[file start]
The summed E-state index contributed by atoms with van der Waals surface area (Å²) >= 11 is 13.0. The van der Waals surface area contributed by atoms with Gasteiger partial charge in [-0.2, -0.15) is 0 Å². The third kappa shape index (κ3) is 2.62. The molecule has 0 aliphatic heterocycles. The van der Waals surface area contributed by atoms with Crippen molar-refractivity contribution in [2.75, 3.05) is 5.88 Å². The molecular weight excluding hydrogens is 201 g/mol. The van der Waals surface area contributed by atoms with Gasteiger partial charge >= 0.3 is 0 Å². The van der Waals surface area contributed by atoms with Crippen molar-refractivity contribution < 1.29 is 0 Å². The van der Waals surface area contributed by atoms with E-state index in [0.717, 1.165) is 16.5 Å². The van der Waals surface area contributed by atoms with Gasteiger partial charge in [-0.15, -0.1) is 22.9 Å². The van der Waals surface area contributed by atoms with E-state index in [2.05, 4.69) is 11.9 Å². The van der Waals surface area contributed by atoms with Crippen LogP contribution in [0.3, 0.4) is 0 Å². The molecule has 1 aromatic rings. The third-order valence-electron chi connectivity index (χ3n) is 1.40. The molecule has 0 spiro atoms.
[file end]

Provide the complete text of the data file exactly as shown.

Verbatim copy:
The summed E-state index contributed by atoms with van der Waals surface area (Å²) >= 11 is 13.0. The van der Waals surface area contributed by atoms with Gasteiger partial charge in [-0.2, -0.15) is 0 Å². The third kappa shape index (κ3) is 2.62. The molecule has 0 aliphatic heterocycles. The van der Waals surface area contributed by atoms with Crippen molar-refractivity contribution in [2.75, 3.05) is 5.88 Å². The molecular weight excluding hydrogens is 201 g/mol. The van der Waals surface area contributed by atoms with Gasteiger partial charge >= 0.3 is 0 Å². The van der Waals surface area contributed by atoms with Crippen molar-refractivity contribution < 1.29 is 0 Å². The van der Waals surface area contributed by atoms with E-state index in [0.717, 1.165) is 16.5 Å². The van der Waals surface area contributed by atoms with Gasteiger partial charge in [-0.15, -0.1) is 22.9 Å². The van der Waals surface area contributed by atoms with E-state index in [2.05, 4.69) is 11.9 Å². The van der Waals surface area contributed by atoms with Crippen LogP contribution in [0.3, 0.4) is 0 Å². The molecule has 1 aromatic rings. The third-order valence-electron chi connectivity index (χ3n) is 1.40. The molecule has 0 spiro atoms.